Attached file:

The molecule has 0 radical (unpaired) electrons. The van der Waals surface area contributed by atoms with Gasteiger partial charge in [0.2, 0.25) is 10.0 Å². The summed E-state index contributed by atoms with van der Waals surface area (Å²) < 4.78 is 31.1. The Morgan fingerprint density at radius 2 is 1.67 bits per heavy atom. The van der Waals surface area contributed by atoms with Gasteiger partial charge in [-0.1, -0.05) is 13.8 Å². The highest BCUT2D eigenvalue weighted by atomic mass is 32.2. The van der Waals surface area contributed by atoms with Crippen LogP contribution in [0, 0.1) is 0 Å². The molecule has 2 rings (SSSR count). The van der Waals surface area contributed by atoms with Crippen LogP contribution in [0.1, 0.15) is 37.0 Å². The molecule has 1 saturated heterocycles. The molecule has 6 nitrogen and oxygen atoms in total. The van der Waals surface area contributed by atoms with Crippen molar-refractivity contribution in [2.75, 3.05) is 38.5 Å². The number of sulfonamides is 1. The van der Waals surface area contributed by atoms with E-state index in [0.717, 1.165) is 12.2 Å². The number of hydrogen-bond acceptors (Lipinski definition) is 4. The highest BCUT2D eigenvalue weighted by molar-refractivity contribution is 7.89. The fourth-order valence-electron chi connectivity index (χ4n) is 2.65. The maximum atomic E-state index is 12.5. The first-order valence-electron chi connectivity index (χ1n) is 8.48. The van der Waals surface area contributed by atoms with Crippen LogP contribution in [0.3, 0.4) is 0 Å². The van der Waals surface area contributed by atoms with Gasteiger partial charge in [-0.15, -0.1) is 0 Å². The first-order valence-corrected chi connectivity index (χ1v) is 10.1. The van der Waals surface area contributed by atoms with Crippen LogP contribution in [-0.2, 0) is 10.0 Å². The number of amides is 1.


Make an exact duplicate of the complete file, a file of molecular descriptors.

The molecule has 0 radical (unpaired) electrons. The van der Waals surface area contributed by atoms with Gasteiger partial charge in [0.2, 0.25) is 10.0 Å². The summed E-state index contributed by atoms with van der Waals surface area (Å²) < 4.78 is 31.1. The Morgan fingerprint density at radius 2 is 1.67 bits per heavy atom. The van der Waals surface area contributed by atoms with Gasteiger partial charge in [-0.1, -0.05) is 13.8 Å². The highest BCUT2D eigenvalue weighted by atomic mass is 32.2. The van der Waals surface area contributed by atoms with Crippen LogP contribution in [0, 0.1) is 0 Å². The molecule has 2 rings (SSSR count). The van der Waals surface area contributed by atoms with Crippen LogP contribution in [0.1, 0.15) is 37.0 Å². The molecule has 1 saturated heterocycles. The molecule has 6 nitrogen and oxygen atoms in total. The van der Waals surface area contributed by atoms with Crippen molar-refractivity contribution in [2.75, 3.05) is 38.5 Å². The number of sulfonamides is 1. The van der Waals surface area contributed by atoms with E-state index in [0.717, 1.165) is 12.2 Å². The number of hydrogen-bond acceptors (Lipinski definition) is 4. The highest BCUT2D eigenvalue weighted by molar-refractivity contribution is 7.89. The fourth-order valence-electron chi connectivity index (χ4n) is 2.65. The maximum atomic E-state index is 12.5. The first-order valence-electron chi connectivity index (χ1n) is 8.48. The van der Waals surface area contributed by atoms with Crippen LogP contribution in [0.3, 0.4) is 0 Å². The van der Waals surface area contributed by atoms with Gasteiger partial charge in [-0.15, -0.1) is 0 Å². The first-order valence-corrected chi connectivity index (χ1v) is 10.1. The van der Waals surface area contributed by atoms with Crippen LogP contribution in [-0.2, 0) is 10.0 Å². The number of amides is 1.